South Africa: Political chaos and debt downgrade risk aside, South African data improved in Q2 (higher PMI’s, higher retail sales, lower inflation, and improving business confidence), however, Unemployment remains persistently high at 27.7%.
Turkey: Despite the political situation, the macro backdrop has been strong. Consumer confidence has been rising for months, business confidence increased in June, Unemployment is turning lower again, and inflation has reversed its recent rising trend. One area to watch for signs of weakness is housing as Home Prices slowed slightly in May (still up +12.6% versus +13.1% prior) followed by a sharp decline in home sales thereafter (-8.1% Y/Y in June). Furthermore, industrial production declined -3.6% Y/Y in June. Note that July manufacturing PMI slowed slightly as well.
ASIA / PACIFIC:
Australia: The RBA has cut rates twice in the past year and Australian data is holding up. So far, business and consumer confidence have been strong, the job market has been steady, and PMI’s have held up, despite weakness in commodities prices. That being said, we are starting to see weakness in the housing market (private sales down -3.7% and building approvals down -13.9% Y/Y). We remain neutral on Australia at this time, on concerns about China exposure but so far China is still posting strong data.
China: Recent data suggest improvement in China’s manufacturing sector. Note that China PMIs indicated strong growth in September, Industrial profits were up a solid +16.5% Y/Y in July, and China’s consumer and services sectors remain resilient. However, Retail Sales, Fixed Investment, and Industrial Production all slowed on Y/Y basis in August. We continue to believe China has the levers necessary to stimulate ahead of the National Communist Party Congress later this year, but we are watching for further signs of stress within China’s credit and housing markets.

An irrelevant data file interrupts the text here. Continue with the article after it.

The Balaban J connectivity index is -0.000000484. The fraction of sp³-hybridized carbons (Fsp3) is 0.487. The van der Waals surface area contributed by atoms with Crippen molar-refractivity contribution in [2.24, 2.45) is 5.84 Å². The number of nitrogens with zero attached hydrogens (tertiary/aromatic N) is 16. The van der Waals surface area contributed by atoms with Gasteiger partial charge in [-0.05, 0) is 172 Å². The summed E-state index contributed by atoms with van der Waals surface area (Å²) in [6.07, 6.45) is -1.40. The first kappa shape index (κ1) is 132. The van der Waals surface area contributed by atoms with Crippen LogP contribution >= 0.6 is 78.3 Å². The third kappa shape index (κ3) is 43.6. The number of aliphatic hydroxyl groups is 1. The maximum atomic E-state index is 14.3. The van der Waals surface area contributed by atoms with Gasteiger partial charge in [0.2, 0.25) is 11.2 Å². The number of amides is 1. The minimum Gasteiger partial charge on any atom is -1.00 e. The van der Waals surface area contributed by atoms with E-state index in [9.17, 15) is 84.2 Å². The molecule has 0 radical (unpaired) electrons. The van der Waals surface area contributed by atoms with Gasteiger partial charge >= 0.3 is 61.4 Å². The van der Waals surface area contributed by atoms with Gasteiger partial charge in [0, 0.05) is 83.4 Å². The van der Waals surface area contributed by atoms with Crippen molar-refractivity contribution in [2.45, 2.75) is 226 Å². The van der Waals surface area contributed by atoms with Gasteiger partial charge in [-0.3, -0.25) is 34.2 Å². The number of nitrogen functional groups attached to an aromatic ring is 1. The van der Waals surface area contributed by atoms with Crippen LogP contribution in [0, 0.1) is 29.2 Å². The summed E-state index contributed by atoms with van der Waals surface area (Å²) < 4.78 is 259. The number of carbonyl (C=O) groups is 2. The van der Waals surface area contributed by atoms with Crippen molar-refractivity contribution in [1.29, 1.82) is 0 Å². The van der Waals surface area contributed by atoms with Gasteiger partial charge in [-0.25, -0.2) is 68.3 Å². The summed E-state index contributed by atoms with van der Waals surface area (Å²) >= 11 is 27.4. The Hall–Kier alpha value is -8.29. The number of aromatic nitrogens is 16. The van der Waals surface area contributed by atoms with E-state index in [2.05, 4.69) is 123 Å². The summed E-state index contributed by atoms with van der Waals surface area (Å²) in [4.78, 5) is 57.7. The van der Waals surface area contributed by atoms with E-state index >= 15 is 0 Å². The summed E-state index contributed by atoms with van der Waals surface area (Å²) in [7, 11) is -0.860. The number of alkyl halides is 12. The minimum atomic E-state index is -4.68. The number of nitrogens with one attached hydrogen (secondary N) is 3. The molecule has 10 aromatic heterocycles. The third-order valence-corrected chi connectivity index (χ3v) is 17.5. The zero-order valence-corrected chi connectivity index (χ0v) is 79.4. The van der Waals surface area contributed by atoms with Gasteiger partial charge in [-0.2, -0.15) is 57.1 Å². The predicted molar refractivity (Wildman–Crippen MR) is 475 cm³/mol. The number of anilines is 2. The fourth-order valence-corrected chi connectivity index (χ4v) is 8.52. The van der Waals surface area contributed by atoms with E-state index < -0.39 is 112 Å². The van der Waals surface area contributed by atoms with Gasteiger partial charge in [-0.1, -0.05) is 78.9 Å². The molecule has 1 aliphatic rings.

India: Indian economic activity took a nosedive in July following the new Goods and Services Tax (GST) as PMI’s fell into contractionary territory. This downturn in activity follows months of weakening durable goods sales and slowing industrial production. With the SENSEX index just off its all-time high and up 21% this year, we are monitoring India for further deterioration, but a de-escalation on the border with China should help markets. Given declines in inflation, the central bank cut rates this month.
Indonesia: Indonesia’s GDP and Private Consumption Expenditures have been stable at 5% Y/Y, but Consumer Confidence and inflation appear to be turning higher. As a result, it is reasonable to assume that the central bank’s dovish policy stance (six rate cuts in 2016) may revert to a more neutral stance this year.
Japan: We have a bullish view on Japan’s Nikkei 225 given improvement in Japan economic activity, employment, and small business confidence, although the weakness in PMI’s over the past two months raises concern. Bank lending is improving on a Y/Y basis in Japan, unemployment continues to improve, industrial production remains elevated, and consumer confidence remains in a slow up-trend.
Russia: Russian economic data continue to suggest economic growth as GDP accelerated in Q2. Furthermore, PMI’s accelerated in August, Retail Sales continue to rebound, Real Disposable Income and Wages have turned up, and Unemployment rate improved to 4.9% in August. Meanwhile, inflation is moderating, which allowed the Bank of Russia to cut rates once again. Russian equities remain the cheapest in the industrialized world and we remain bullish.
GLOBAL CENTRAL BANK SCORECARD:
MACRO TRADING IDEAS:
WEEK IN REVIEW – BEST & WORST PERFORMERS:
S&P 500 SECTOR PERFORMANCE:
BEST/WORST PERFORMING GLOBAL STOCK MARKETS:
BEST/WORST PERFORMING WORLD BOND MARKETS:
COMMODITIES MARKET PERFORMANCE:
MAJOR GLOBAL STOCK MARKETS:
MAJOR GLOBAL BOND MARKETS: